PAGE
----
Researchers from Norway have implemented stem cell techniques to create insulin-producing cells by transforming skin puncture cells in diabetes patients. This research has been conducted by the University of Bergen where the researchers have been aiming to transplant insulin-producing cells under the skin of diabetics. The researchers have the belief that they are now just one step closer to curing diabetes with this commendable effort. Stem cell node leader of the University of Bergen’s K.G. Jebsen Centre for Diabetes Research, Professor Helge Ræder has considered the study as a step taken toward determining how stand-in cells could secrete insulin in the human body.
Researchers Look to Substitute Blood Sugar Measurements, Insulin Shots
The ultimate aim of the Norwegian researchers at the University of Bergen has been anticipated to transplant insulin-secreting cells in people with diabetes while replacing blood sugar measurements and insulin shots. This could be possible by implanting a capsule containing custom-built cells in diabetics. Professor Ræder has said that the study is a step further in regenerative medicine. He continued that while a lot may go wrong in this effort, it could be possible to cure diabetes with a successful approach.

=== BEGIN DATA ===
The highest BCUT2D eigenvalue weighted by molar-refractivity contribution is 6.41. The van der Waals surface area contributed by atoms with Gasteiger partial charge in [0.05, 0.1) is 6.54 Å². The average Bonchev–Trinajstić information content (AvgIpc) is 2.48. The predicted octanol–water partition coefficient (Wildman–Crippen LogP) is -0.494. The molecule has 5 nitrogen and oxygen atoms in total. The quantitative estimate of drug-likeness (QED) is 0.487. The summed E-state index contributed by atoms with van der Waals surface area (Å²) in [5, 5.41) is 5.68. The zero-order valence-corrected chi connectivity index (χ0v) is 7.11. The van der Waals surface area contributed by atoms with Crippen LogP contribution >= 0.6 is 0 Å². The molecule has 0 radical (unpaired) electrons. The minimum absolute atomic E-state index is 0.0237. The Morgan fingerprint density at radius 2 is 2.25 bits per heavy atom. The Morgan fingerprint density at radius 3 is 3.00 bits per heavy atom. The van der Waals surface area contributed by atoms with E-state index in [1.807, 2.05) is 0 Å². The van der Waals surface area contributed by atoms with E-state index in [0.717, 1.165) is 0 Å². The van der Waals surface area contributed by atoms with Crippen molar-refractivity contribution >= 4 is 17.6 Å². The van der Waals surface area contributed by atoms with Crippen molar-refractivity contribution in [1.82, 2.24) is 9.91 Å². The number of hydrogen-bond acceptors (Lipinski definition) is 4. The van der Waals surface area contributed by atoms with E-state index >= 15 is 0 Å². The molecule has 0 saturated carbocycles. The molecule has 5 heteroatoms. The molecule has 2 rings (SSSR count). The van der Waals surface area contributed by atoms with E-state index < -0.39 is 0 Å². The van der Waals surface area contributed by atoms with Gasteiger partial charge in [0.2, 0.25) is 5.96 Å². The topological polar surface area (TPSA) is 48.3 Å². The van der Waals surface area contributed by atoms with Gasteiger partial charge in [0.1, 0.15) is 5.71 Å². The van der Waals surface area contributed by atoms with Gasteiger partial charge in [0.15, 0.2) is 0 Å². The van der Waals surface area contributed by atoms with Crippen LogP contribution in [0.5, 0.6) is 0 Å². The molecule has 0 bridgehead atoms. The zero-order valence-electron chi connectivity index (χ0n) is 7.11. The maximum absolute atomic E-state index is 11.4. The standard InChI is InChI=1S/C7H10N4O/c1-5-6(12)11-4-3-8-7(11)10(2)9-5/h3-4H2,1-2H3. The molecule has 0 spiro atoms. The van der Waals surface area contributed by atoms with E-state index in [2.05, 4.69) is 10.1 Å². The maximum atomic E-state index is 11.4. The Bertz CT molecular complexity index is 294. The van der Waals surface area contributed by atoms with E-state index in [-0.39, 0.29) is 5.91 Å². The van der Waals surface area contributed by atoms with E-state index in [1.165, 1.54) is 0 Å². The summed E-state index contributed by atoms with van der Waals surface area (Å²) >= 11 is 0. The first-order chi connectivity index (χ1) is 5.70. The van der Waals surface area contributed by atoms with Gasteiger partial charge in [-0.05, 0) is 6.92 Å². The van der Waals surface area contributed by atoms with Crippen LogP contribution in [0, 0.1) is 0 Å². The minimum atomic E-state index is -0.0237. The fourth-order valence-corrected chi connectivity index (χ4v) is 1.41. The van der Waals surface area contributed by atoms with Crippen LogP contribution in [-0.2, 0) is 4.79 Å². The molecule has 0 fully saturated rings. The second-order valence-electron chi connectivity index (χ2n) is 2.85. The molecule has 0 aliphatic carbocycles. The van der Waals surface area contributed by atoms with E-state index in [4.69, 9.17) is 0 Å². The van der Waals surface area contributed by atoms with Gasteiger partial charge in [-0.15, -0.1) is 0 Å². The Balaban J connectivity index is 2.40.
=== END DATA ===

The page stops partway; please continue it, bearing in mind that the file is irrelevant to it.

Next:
If artificial insulin-producing cells are kept in view, the ongoing competition between scientists could become clearly visible as they try to restore insulin secretion within the body of diabetics. Professor Ræder has underlined that those capable of commercializing a successful treatment with this approach have a vast market out there. According to him, around 400 mn diabetics are present today across the world.